Neuromuscular scoliosis occurs with some types of neurological disorders, including spina bifida, cerebral palsy or muscular dystrophy. In these instances, the children’s trunks are not strong enough to support themselves fully, and the spine curves into a long C-shape.
Got it. Dermot has this. A 50 degree curvature in his spine. "Severe" in the words of the first orthopedic surgeon we've ever met.
He was a kind man, by just looking at him you would probably guess he was about twenty-two years old. Of Asian descent, no visible wrinkles and wearing a stylish outfit (as far as doctor's go). He carried himself in a hurried fashion as if he was late for his chemistry final. Having already been briefed by his resident, he sits down at the end of the examination table, grabs Dermot's feet and begins to maneuver Dermot's limbs in a peculiar fashion. Then he asks to have Dermot sit up, slightly offended I immediately point out the obvious fact that Dermot does not "sit up". The doctor asks that I support him, which is asking a lot, especially in the now very crowded examination room.
Dermot sits up, with a great degree of assistance from me, and attempts to lift up his head to look around. No such luck. Dermot's long nearly six-year old body curls forward, he slumps his head nearly to his lap. While he's sitting like this the doctor talks about the many faults of his posture, comments on his lack of head control and the fact that his head leans to the left side, all the while Dermot is drooling profusely on my hands as I try to support him. "Are we done yet?" I ask. "Oh, yes. You can have him lay back now, sorry" says the doctor.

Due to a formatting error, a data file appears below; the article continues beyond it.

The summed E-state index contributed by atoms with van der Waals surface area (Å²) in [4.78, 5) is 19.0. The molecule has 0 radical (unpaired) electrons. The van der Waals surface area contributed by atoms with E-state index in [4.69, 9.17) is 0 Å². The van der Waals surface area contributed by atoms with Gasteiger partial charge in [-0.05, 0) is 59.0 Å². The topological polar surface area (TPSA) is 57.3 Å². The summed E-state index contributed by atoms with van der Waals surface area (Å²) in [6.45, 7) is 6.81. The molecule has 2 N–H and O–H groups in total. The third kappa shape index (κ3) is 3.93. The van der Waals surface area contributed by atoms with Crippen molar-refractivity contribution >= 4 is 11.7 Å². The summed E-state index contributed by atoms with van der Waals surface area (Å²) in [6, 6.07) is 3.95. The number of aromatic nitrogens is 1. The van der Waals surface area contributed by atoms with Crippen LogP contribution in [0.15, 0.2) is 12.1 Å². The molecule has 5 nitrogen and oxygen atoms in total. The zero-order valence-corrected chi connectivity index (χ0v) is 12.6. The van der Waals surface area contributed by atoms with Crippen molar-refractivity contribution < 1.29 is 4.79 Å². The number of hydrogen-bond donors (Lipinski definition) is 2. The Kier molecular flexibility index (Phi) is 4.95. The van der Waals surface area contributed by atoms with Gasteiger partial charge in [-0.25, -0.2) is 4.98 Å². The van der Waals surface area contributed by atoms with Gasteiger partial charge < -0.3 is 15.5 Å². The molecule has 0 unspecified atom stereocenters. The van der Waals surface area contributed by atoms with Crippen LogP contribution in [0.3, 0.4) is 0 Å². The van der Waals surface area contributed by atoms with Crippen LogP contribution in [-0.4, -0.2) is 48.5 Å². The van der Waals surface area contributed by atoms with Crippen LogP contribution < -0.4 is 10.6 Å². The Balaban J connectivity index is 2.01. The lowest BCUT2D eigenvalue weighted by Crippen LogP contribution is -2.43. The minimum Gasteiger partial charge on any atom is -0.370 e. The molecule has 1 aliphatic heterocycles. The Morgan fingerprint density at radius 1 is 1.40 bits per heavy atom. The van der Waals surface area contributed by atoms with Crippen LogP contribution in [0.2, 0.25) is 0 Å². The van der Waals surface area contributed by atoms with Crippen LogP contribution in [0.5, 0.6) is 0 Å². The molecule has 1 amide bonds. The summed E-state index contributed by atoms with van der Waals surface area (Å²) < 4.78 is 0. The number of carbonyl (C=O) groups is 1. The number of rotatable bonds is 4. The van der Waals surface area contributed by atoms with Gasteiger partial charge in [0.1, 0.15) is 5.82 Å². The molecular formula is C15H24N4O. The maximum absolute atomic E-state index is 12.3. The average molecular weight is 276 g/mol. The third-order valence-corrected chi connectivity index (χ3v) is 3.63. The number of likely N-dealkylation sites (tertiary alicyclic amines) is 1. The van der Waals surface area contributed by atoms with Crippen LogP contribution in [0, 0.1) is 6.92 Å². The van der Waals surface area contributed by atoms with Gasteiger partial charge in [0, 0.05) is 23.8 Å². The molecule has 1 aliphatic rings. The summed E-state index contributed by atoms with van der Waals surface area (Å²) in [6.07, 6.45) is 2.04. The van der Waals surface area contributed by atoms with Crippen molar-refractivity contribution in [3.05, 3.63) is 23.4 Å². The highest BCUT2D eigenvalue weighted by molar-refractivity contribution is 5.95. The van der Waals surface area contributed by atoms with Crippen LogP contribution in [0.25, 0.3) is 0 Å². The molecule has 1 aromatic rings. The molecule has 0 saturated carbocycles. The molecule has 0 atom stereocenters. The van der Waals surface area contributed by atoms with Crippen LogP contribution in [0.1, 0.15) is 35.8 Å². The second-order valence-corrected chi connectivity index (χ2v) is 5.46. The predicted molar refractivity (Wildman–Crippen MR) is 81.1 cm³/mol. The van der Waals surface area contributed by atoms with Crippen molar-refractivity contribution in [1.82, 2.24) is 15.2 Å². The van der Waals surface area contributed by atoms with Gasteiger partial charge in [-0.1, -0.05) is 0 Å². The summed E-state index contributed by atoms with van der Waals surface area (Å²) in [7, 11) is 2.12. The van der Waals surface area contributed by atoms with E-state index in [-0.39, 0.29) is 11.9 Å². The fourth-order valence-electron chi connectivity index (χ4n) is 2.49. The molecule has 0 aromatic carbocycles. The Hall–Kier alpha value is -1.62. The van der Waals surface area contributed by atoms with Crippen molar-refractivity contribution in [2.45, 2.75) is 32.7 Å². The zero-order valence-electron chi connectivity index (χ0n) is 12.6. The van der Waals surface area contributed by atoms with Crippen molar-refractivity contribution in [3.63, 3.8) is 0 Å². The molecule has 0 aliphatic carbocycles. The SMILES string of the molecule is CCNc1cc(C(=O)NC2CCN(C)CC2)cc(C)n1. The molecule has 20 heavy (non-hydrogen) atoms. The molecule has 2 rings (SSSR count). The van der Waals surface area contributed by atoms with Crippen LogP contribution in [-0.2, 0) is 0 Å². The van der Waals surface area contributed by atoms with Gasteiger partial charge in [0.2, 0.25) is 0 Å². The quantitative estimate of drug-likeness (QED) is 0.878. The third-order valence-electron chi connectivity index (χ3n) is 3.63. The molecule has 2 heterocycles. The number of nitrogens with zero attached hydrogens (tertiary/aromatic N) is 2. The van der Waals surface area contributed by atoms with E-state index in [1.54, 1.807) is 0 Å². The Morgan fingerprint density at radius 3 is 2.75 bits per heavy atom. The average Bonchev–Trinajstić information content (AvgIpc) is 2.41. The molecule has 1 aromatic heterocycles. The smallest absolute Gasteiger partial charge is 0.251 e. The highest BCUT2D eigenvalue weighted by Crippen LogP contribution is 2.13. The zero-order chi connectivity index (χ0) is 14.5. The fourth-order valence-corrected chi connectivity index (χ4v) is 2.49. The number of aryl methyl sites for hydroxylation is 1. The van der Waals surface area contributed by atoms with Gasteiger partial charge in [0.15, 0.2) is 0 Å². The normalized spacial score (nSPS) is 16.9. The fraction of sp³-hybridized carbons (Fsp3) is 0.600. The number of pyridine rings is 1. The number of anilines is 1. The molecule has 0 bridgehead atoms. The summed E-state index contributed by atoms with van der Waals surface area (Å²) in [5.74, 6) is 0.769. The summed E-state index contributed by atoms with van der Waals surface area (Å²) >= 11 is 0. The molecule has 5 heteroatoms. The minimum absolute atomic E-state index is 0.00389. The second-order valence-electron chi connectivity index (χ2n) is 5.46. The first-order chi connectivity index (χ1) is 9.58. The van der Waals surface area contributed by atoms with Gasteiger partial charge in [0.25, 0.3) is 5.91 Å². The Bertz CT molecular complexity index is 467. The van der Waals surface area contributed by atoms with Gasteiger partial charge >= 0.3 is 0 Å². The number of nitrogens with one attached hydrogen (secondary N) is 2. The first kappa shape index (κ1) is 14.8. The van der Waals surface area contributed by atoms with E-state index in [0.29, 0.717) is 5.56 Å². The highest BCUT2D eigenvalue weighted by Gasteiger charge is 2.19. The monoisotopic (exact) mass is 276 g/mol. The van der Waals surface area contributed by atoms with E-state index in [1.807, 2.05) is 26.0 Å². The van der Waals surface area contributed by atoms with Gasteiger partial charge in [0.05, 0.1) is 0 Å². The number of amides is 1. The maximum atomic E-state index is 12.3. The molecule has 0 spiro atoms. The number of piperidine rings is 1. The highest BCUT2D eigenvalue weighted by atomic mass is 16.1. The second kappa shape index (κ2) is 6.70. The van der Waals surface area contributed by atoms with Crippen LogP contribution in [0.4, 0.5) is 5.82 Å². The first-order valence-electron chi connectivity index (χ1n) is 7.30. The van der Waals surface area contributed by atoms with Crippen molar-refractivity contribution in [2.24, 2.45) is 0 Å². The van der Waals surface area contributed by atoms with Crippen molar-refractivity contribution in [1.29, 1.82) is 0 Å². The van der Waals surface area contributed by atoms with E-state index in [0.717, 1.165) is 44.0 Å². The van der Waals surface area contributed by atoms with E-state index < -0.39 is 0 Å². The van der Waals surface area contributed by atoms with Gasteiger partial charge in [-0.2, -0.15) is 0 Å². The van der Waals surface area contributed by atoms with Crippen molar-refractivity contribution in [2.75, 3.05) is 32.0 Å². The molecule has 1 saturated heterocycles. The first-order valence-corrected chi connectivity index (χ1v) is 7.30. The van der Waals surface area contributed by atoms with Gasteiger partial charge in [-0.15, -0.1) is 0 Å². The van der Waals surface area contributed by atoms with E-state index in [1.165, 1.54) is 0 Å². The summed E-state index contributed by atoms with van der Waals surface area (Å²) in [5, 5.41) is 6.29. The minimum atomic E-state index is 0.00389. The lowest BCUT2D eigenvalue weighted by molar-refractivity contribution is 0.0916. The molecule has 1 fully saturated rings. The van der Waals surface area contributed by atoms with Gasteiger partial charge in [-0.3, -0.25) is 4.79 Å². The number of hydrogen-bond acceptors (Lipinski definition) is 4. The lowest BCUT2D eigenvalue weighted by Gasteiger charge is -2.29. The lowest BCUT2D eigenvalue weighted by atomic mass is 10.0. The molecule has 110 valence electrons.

Then he begins to talk about the severity of the curve in his spine, why it has happened and what they can do to slow the progression. A brace is highly suggested. "Really?" I ask. "Can't we modify his wheelchair to a more rigid seat?" Hoping I'll be able to talk him into this. I let out a heavy sigh. "I'm afraid that treatment won't be aggressive enough for him" he answers back. Then images of a turtle's shell wrapped around my little boy twenty four hours a day, pop into my head. I fight back the tears. I don't normally have an aversion to crying in the presence of doctors, but this guy, he's new and I'm still trying to talk him out of his decision. The tears seem to soften his demeanor a bit and he continues his explanations in a soft, soothing voice that calmed me. He looked me in the eye, which doesn't always happen with doctors, and I believed him.
He walked us through the X-rays, showing us the dramatic difference in Dermot's spine in the last year and I knew. The turtle shell was in our future. I guess I can be grateful that he didn't suggest surgery right now, but I know that's in our future someday. For now Dermot will have yet another custom-molded plastic piece covering another part of his body.
Imagine for a moment tucking your son into bed. Remember to place the leg immobilizers on each leg with four Velcro straps for each leg. Don't forget to plug in his feeding pump to his mic-key button so he'll be properly nourished overnight. Place his neoprene hand guard on his left hand so he doesn't chew his skin until it bleeds. And now, carefully lift his growing body inside the shell and put his jammies on.
For tonight, Dermot is free. No equipment, just the feeding tube. I'm his mom. I can give a break tonight.